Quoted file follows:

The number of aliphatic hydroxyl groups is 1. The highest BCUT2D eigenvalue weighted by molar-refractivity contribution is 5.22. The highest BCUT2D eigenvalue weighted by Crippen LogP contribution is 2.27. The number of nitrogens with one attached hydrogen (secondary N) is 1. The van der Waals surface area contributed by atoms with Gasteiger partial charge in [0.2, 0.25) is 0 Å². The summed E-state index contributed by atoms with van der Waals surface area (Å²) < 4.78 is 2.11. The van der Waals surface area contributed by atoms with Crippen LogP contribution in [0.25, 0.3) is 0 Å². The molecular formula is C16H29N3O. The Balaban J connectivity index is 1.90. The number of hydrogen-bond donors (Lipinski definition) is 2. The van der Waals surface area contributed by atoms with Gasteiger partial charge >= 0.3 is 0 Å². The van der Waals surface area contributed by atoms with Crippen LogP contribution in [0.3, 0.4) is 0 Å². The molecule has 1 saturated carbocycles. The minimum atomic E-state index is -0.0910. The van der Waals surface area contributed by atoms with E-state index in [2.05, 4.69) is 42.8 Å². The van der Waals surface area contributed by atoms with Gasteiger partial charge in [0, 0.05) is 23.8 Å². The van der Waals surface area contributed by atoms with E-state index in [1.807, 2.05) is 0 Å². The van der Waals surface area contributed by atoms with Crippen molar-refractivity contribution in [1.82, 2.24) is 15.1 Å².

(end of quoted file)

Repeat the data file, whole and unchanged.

The number of aliphatic hydroxyl groups is 1. The highest BCUT2D eigenvalue weighted by molar-refractivity contribution is 5.22. The highest BCUT2D eigenvalue weighted by Crippen LogP contribution is 2.27. The number of nitrogens with one attached hydrogen (secondary N) is 1. The van der Waals surface area contributed by atoms with Gasteiger partial charge in [0.2, 0.25) is 0 Å². The summed E-state index contributed by atoms with van der Waals surface area (Å²) < 4.78 is 2.11. The van der Waals surface area contributed by atoms with Crippen LogP contribution in [0.25, 0.3) is 0 Å². The molecular formula is C16H29N3O. The Balaban J connectivity index is 1.90. The number of hydrogen-bond donors (Lipinski definition) is 2. The van der Waals surface area contributed by atoms with Gasteiger partial charge >= 0.3 is 0 Å². The van der Waals surface area contributed by atoms with Crippen LogP contribution in [0.3, 0.4) is 0 Å². The molecule has 1 saturated carbocycles. The minimum atomic E-state index is -0.0910. The van der Waals surface area contributed by atoms with E-state index in [2.05, 4.69) is 42.8 Å². The van der Waals surface area contributed by atoms with Gasteiger partial charge in [0, 0.05) is 23.8 Å². The van der Waals surface area contributed by atoms with E-state index in [1.807, 2.05) is 0 Å². The van der Waals surface area contributed by atoms with Crippen molar-refractivity contribution in [1.82, 2.24) is 15.1 Å².